May 29, 2019 I Paul Seaburn

2,400-Year-Old Celtic Warrior’s Bark Shield Found in England

Renaissance festivals have brought shields, chain metal and armor suits back to life to illustrate their uncomfortable yet vital roles in protecting ancient warriors against swords, lances, spears, maces and morningstars. What did they use before the advent of metallic armor? Archeologists in Leicester, England, have discovered a well-preserved bark shield dating back to the Iron Age that may change what is known about Celtic history.

“The shield was severely damaged before being deposited in what is believed to be a livestock watering hole, with some of the damage likely to have been caused by the pointed tips of spears. Further analysis is planned to help understand if this occurred in battle or as an act of ritual destruction.”

In a recent press release, the University of Leicester reveals the results of four years of research on a bark shield discovered 2015 by a team of its archeologists searching for artifacts prior to the building of a retail development for the Everard company near Enderby. Radiocarbon dating placed its origin between 395 and 255 BCE, a remarkable survival for anything made of tree bark. However, this wasn’t an ordinary piece of tree bark.

“The shield has been carefully constructed with wooden laths to stiffen the structure, a wooden edging rim, and a beautiful woven boss to protect the wooden handle. The outside of the shield has been painted and scored in red chequerboard decoration.”

328px British Museum bark shield
Australian bark shield from Botany Bay, New South Wales, Australia - much less elaborate than the Enderby shield

The bark shield (now referred to as the Enderby shield), measuring 670 x 370mm (26.4 x 14.5 in.), had been dried to give it a curvature and a pierce-resistant strength that, although not quite as strong as metal, was more efficient in battle because of its light weight. (A large number of photos of the shield and an attempt to recreate a similar one can be seen here.) This strength explains why bark had been used for bowls and containers, but it was still a surprise to these researchers that Celtic warriors would use it as a battle shield.

“This is an absolutely phenomenal object, one of the most marvelous, internationally important finds that I've encountered in my career. So often it is gold which grabs the headlines, but this bark shield is much rarer. Bark and basketry objects were probably commonplace in ancient Britain, but they seldom survive, so to be able to study this shield is a great privilege. It holds a rich store of information about Iron Age society and craft practices.”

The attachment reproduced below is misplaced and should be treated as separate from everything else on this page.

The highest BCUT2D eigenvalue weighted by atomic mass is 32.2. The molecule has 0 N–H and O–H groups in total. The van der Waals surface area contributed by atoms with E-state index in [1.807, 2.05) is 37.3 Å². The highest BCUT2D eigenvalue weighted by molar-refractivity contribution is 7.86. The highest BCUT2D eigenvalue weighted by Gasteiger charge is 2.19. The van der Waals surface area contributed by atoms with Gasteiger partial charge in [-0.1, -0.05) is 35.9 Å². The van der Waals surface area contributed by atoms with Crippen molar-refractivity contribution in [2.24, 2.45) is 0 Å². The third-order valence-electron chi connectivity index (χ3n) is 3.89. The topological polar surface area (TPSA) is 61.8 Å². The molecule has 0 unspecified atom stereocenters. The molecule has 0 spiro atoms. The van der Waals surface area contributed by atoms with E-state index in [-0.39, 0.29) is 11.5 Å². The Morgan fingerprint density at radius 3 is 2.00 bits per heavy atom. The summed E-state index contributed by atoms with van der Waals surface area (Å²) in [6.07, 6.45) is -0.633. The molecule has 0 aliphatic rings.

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Where's the nearest tree?

Dr. Julia Farley, Curator of British and European Iron Age Collections at the British Museum, echoed the sentiments of many of the experts studying the shield – the first and so far only complete example of an Iron Age bark shield ever discovered in Europe. The shield has been relocated to the British Museum where analysis moves from its construction to its eventual demise and depositing in the ancient watering hole. The research will attempt to determine if the piercings in the shield were made during battle -- which would be an impressive confirmation of its strength -- or in a ritual signifying the end of its use -- which would shed more light on the Celtic culture that made and used it.

Given the choice, would you go with a lightweight bark or heavy metal shield? Or would you run like hell in the opposite direction?

Paul Seaburn
Paul Seaburn is the editor at Mysterious Universe and its most prolific writer. He’s written for TV shows such as "The Tonight Show", "Politically Incorrect" and an award-winning children’s program. He's been published in “The New York Times" and "Huffington Post” and has co-authored numerous collections of trivia, puzzles and humor. His “What in the World!” podcast is a fun look at the latest weird and paranormal news, strange sports stories and odd trivia. Paul likes to add a bit of humor to each MU post he crafts. After all, the mysterious doesn't always have to be serious.

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